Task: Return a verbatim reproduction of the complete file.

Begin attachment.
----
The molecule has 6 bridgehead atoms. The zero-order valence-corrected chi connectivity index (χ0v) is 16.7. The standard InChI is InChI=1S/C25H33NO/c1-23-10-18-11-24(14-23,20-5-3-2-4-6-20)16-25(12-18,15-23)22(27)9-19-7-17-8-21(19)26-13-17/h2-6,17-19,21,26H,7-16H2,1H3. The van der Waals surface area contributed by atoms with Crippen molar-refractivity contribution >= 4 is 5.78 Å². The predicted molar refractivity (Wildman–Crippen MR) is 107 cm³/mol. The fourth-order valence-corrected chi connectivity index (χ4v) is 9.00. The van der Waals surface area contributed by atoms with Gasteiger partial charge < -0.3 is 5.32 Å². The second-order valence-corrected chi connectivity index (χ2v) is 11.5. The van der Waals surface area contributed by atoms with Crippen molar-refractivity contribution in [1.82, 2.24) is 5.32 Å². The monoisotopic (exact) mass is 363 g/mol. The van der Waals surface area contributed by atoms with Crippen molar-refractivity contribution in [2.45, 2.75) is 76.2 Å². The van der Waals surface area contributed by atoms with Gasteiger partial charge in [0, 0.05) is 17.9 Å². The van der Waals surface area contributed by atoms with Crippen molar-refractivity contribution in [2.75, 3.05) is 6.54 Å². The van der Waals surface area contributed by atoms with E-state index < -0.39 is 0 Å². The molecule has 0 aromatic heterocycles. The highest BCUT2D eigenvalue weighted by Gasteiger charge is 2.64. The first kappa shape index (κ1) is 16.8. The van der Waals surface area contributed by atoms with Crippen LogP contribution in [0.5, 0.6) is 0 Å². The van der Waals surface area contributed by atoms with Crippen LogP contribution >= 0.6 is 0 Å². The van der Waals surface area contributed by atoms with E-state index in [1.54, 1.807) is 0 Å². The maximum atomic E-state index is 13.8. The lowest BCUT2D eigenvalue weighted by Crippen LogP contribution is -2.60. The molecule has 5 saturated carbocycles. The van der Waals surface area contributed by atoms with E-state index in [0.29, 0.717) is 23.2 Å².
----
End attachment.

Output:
The molecule has 6 bridgehead atoms. The zero-order valence-corrected chi connectivity index (χ0v) is 16.7. The standard InChI is InChI=1S/C25H33NO/c1-23-10-18-11-24(14-23,20-5-3-2-4-6-20)16-25(12-18,15-23)22(27)9-19-7-17-8-21(19)26-13-17/h2-6,17-19,21,26H,7-16H2,1H3. The van der Waals surface area contributed by atoms with Crippen molar-refractivity contribution >= 4 is 5.78 Å². The predicted molar refractivity (Wildman–Crippen MR) is 107 cm³/mol. The fourth-order valence-corrected chi connectivity index (χ4v) is 9.00. The van der Waals surface area contributed by atoms with Gasteiger partial charge < -0.3 is 5.32 Å². The second-order valence-corrected chi connectivity index (χ2v) is 11.5. The van der Waals surface area contributed by atoms with Crippen molar-refractivity contribution in [1.82, 2.24) is 5.32 Å². The monoisotopic (exact) mass is 363 g/mol. The van der Waals surface area contributed by atoms with Crippen molar-refractivity contribution in [2.45, 2.75) is 76.2 Å². The van der Waals surface area contributed by atoms with Gasteiger partial charge in [0, 0.05) is 17.9 Å². The van der Waals surface area contributed by atoms with Crippen molar-refractivity contribution in [2.75, 3.05) is 6.54 Å². The van der Waals surface area contributed by atoms with E-state index < -0.39 is 0 Å². The molecule has 0 aromatic heterocycles. The highest BCUT2D eigenvalue weighted by Gasteiger charge is 2.64. The first kappa shape index (κ1) is 16.8. The van der Waals surface area contributed by atoms with Crippen LogP contribution in [0.5, 0.6) is 0 Å². The van der Waals surface area contributed by atoms with Crippen LogP contribution >= 0.6 is 0 Å². The van der Waals surface area contributed by atoms with E-state index in [1.54, 1.807) is 0 Å². The maximum atomic E-state index is 13.8. The lowest BCUT2D eigenvalue weighted by Crippen LogP contribution is -2.60. The molecule has 5 saturated carbocycles. The van der Waals surface area contributed by atoms with E-state index in [0.29, 0.717) is 23.2 Å².